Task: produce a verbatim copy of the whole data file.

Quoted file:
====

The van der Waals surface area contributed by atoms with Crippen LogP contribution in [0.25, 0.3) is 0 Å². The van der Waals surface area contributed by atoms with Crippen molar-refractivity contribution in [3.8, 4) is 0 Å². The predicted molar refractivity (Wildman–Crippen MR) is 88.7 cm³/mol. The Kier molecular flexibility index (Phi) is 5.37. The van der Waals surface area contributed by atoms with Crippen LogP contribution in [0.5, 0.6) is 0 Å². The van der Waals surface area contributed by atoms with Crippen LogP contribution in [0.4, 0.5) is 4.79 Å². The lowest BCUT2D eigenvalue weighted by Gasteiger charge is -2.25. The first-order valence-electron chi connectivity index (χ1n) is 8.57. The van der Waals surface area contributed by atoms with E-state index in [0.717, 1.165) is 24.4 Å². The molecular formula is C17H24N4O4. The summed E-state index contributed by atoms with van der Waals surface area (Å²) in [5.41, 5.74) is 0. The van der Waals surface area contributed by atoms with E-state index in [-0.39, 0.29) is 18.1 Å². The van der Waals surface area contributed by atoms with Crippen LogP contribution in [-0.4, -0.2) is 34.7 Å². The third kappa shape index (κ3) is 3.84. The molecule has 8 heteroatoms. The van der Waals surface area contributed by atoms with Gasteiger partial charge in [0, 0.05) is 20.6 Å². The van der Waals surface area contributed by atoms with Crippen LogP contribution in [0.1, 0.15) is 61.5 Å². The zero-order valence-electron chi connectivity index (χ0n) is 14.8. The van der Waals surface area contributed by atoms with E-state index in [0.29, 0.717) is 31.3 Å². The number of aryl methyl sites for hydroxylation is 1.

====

The van der Waals surface area contributed by atoms with Crippen LogP contribution in [0.25, 0.3) is 0 Å². The van der Waals surface area contributed by atoms with Crippen molar-refractivity contribution in [3.8, 4) is 0 Å². The predicted molar refractivity (Wildman–Crippen MR) is 88.7 cm³/mol. The Kier molecular flexibility index (Phi) is 5.37. The van der Waals surface area contributed by atoms with Crippen LogP contribution in [0.5, 0.6) is 0 Å². The van der Waals surface area contributed by atoms with Crippen LogP contribution in [0.4, 0.5) is 4.79 Å². The lowest BCUT2D eigenvalue weighted by Gasteiger charge is -2.25. The first-order valence-electron chi connectivity index (χ1n) is 8.57. The van der Waals surface area contributed by atoms with E-state index in [0.717, 1.165) is 24.4 Å². The molecular formula is C17H24N4O4. The summed E-state index contributed by atoms with van der Waals surface area (Å²) in [5.41, 5.74) is 0. The van der Waals surface area contributed by atoms with E-state index in [-0.39, 0.29) is 18.1 Å². The van der Waals surface area contributed by atoms with Crippen LogP contribution in [-0.4, -0.2) is 34.7 Å². The third kappa shape index (κ3) is 3.84. The molecule has 8 heteroatoms. The van der Waals surface area contributed by atoms with Gasteiger partial charge in [0, 0.05) is 20.6 Å². The van der Waals surface area contributed by atoms with Crippen LogP contribution in [0.1, 0.15) is 61.5 Å². The zero-order valence-electron chi connectivity index (χ0n) is 14.8. The van der Waals surface area contributed by atoms with E-state index in [0.29, 0.717) is 31.3 Å². The number of aryl methyl sites for hydroxylation is 1.